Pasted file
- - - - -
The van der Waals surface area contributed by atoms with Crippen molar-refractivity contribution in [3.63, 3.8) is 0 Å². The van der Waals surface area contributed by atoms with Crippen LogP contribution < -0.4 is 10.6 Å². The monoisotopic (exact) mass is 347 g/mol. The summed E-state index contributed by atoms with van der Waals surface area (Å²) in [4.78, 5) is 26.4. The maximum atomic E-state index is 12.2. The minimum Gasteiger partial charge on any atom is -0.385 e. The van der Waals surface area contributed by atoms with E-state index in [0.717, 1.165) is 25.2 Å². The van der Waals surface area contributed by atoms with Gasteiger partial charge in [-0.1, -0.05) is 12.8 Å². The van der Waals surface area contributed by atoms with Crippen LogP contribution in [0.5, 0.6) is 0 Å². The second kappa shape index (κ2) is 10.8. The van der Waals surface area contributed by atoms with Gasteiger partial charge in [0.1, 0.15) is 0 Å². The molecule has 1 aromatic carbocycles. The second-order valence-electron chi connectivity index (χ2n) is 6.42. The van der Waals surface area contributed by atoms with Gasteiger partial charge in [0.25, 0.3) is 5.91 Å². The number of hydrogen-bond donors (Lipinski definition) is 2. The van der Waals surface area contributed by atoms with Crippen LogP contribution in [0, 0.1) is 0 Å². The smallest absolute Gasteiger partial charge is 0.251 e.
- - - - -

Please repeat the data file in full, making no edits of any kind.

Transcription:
The van der Waals surface area contributed by atoms with Crippen molar-refractivity contribution in [3.63, 3.8) is 0 Å². The van der Waals surface area contributed by atoms with Crippen LogP contribution < -0.4 is 10.6 Å². The monoisotopic (exact) mass is 347 g/mol. The summed E-state index contributed by atoms with van der Waals surface area (Å²) in [4.78, 5) is 26.4. The maximum atomic E-state index is 12.2. The minimum Gasteiger partial charge on any atom is -0.385 e. The van der Waals surface area contributed by atoms with E-state index in [0.717, 1.165) is 25.2 Å². The van der Waals surface area contributed by atoms with Gasteiger partial charge in [-0.1, -0.05) is 12.8 Å². The van der Waals surface area contributed by atoms with Crippen LogP contribution in [0.5, 0.6) is 0 Å². The second kappa shape index (κ2) is 10.8. The van der Waals surface area contributed by atoms with Gasteiger partial charge in [0.1, 0.15) is 0 Å². The molecule has 1 aromatic carbocycles. The second-order valence-electron chi connectivity index (χ2n) is 6.42. The van der Waals surface area contributed by atoms with Gasteiger partial charge in [0.25, 0.3) is 5.91 Å². The number of hydrogen-bond donors (Lipinski definition) is 2. The van der Waals surface area contributed by atoms with Crippen LogP contribution in [0, 0.1) is 0 Å². The smallest absolute Gasteiger partial charge is 0.251 e.